By Musisi Yiga John @razzo_ug Updated at 2202 EAT on 29th March 2022.
What you need to know?
- Scientists developed a new synthetic version of an antibiotic called teixobactin
- Teixobactin, found in the US in 2015, is the most promising antibiotic in decades
- It is hoped it could help beat superbugs which are resistant to existing drugs
- UK experts made a version cheaper to produce which could be mass produced
A ‘game-changing’ antibiotic could save millions of lives lost to superbugs worldwide each year, a study suggests.
In a breakthrough, British scientists have developed synthetic versions of the compound teixobactin — the first new antibiotic discovered in decades.
The man-made drugs were able to kill antibiotic-resistant bacteria in mice without harming healthy tissue in research led by the University of Liverpool.
Teixobactin was originally discovered in 2015 after being extracted from a field in Maine in the US, in what was hailed as a watershed moment in the growing fight against antibiotic-resistant superbugs.
But its roll out has been held back because the natural compound is expensive and difficult to produce.
The team in Liverpool were able to reproduce teixobactin synthetically, keeping the same superbug-busting properties of the original while costing 2,000 time less.
It successfully eradicated methicillin-resistant Staphylococcus aureus — a superbug known as MRSA, which is resistant to several widely used antibiotics — in mice.
The researchers were also able to destroy a wide range of microbes taken from human patients.
They hope the drug will in the future be used as a ‘last line of defence’ against drug-resistant superbugs, estimated to kill or contribute to nearly 7million deaths a year.
A graphic of Staphylococcus aureus a drug resistant superbug that could once again become easily treatable through a new version of the antibiotic teixobactin created by UK scientists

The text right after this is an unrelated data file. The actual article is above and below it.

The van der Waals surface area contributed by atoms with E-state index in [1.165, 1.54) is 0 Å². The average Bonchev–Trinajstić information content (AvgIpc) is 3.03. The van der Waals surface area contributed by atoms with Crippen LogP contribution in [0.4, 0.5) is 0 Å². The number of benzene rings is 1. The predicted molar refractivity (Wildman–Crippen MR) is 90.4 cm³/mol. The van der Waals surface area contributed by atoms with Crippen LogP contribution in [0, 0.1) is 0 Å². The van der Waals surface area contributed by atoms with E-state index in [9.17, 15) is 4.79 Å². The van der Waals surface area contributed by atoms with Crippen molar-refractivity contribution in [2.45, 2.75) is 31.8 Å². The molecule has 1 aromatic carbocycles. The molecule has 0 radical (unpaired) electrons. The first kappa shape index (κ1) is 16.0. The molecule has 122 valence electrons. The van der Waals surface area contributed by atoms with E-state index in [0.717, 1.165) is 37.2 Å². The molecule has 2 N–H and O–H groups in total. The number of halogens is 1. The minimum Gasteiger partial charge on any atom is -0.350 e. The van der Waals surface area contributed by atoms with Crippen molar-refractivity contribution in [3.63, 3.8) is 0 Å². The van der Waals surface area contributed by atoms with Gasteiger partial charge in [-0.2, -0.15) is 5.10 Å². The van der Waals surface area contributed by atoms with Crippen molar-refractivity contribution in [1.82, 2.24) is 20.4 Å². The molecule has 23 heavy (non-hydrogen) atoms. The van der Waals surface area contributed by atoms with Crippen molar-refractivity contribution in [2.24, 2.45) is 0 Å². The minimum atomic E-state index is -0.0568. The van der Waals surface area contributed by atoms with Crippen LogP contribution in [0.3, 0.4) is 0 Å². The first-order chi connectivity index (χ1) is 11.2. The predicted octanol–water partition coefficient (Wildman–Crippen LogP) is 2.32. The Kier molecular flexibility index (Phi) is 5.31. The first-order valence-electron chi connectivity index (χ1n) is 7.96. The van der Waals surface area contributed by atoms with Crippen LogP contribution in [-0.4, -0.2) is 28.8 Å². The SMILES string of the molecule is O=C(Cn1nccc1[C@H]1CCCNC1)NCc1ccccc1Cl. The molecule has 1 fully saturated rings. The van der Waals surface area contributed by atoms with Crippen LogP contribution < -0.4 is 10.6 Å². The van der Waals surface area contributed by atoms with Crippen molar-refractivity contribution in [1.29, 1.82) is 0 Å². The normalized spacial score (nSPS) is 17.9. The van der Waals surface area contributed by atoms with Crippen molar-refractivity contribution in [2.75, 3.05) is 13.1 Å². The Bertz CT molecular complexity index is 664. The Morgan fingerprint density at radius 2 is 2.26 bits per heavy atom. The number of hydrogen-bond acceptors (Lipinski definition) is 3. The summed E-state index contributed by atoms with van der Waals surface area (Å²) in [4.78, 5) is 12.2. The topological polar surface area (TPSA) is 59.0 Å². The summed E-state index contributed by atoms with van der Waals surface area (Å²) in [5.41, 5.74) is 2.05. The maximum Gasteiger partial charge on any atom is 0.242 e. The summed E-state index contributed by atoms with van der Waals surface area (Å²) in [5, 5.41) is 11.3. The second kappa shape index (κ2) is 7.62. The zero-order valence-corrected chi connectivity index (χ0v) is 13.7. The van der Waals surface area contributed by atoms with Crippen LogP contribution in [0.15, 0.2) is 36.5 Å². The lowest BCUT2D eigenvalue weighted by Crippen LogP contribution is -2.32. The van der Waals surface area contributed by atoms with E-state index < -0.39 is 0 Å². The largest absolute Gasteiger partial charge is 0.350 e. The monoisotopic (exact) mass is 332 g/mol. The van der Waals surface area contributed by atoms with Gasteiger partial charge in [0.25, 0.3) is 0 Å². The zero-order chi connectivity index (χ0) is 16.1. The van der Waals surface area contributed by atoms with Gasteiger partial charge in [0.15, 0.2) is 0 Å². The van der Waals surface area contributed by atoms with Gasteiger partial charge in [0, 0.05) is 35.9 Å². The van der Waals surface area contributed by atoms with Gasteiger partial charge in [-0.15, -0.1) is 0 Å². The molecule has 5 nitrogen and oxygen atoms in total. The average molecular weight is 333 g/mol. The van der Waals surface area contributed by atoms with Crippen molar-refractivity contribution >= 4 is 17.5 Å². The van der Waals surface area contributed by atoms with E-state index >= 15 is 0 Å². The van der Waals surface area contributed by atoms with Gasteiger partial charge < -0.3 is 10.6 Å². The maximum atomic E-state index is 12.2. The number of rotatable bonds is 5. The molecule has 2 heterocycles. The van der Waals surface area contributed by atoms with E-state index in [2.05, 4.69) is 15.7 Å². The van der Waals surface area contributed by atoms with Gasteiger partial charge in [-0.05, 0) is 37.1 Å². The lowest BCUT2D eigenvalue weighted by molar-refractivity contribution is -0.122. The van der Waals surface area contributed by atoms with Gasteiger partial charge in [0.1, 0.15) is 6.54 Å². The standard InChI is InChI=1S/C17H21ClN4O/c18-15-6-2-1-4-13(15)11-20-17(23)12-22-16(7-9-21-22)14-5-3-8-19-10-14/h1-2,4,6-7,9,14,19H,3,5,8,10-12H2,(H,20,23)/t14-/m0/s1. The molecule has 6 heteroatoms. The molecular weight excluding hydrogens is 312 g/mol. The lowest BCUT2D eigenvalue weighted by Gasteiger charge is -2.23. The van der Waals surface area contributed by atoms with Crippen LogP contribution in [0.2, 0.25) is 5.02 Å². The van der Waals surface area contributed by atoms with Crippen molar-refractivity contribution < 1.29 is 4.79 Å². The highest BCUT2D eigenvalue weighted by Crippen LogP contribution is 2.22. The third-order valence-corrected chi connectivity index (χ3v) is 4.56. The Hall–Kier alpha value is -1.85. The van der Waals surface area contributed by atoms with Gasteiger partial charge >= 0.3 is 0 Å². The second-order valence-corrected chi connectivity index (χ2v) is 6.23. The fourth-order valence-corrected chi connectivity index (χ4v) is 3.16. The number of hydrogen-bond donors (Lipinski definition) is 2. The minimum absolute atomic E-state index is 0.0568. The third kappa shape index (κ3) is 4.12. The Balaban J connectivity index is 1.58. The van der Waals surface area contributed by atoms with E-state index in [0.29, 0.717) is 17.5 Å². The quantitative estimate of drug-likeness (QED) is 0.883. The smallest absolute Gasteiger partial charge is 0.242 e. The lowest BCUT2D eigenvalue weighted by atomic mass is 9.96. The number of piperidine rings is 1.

Superbugs are bacteria that have evolved a resistance to antibiotics due to the drugs being overprescribed or incorrectly used, a phenomena called antimicrobial resistance (AMR).
The rise of superbugs has stoked fears from scientists that we are approaching a post-antibiotic era where common conditions and medical operations become more dangerous as patients succumb to previously treatable bacterial infections.
But scientists involved in the latest study say patients in the future may be treated with just one dose of teixobactin per day for systemic life-threatening resistant bacterial infections.
Synthetic teixobactin can also be kept at room temperature, making global distribution easier by eliminating the need for expensive refrigerated storage and transport, the researchers said.
Those leading the project, which was delivered in association with the University of Lincoln, hope the results may pave the way for the drug to be produced cheaply on a large scale.
Further tests are needed on scaling up the production before safety tests for use in people can be run.
Lead researcher Dr Ishwar Singh, an expert in antimicrobial drugs at Liverpool University, said the breakthrough was a significant step towards unlocking the full medical potential of teixobactin to tackle superbugs.
‘Our ultimate goal is to have a number of viable drugs from our modular synthetic teixobactin platform which can be used as a “last line of defence” against superbugs to save lives currently lost due to AMR,’ he said.
He said the team hoped to eventually get synthetic teixobactin ready for safety testing on humans, which, if successful, could lead to a drug being developed to treat drug resistant bacterial infections worldwide.
Dr Phil Packer, from Innovate UK, the agency which delivered the latest project, said the results had been ‘excellent’.
‘We are delighted with results, which have validated synthetic teixobactin’s promise to tackle resistant bacterial infections when currently used antibiotics fails. We look forward to following this journey closely in future,’ he said.
Health Secretary Sajid Javid said: ‘It is fantastic to see such innovative work like this happening in the UK – another clear example of this country being at the forefront of scientific advancements which can benefit people across the world.’
An AMR review commissioned by the UK Government has predicted that an extra 10million people will succumb to drug-resistant infections each year by 2050.
Covid is also thought to be speeding up the global threat of antimicrobial resistance through the inappropriate use of antibiotics which do not work against viruses.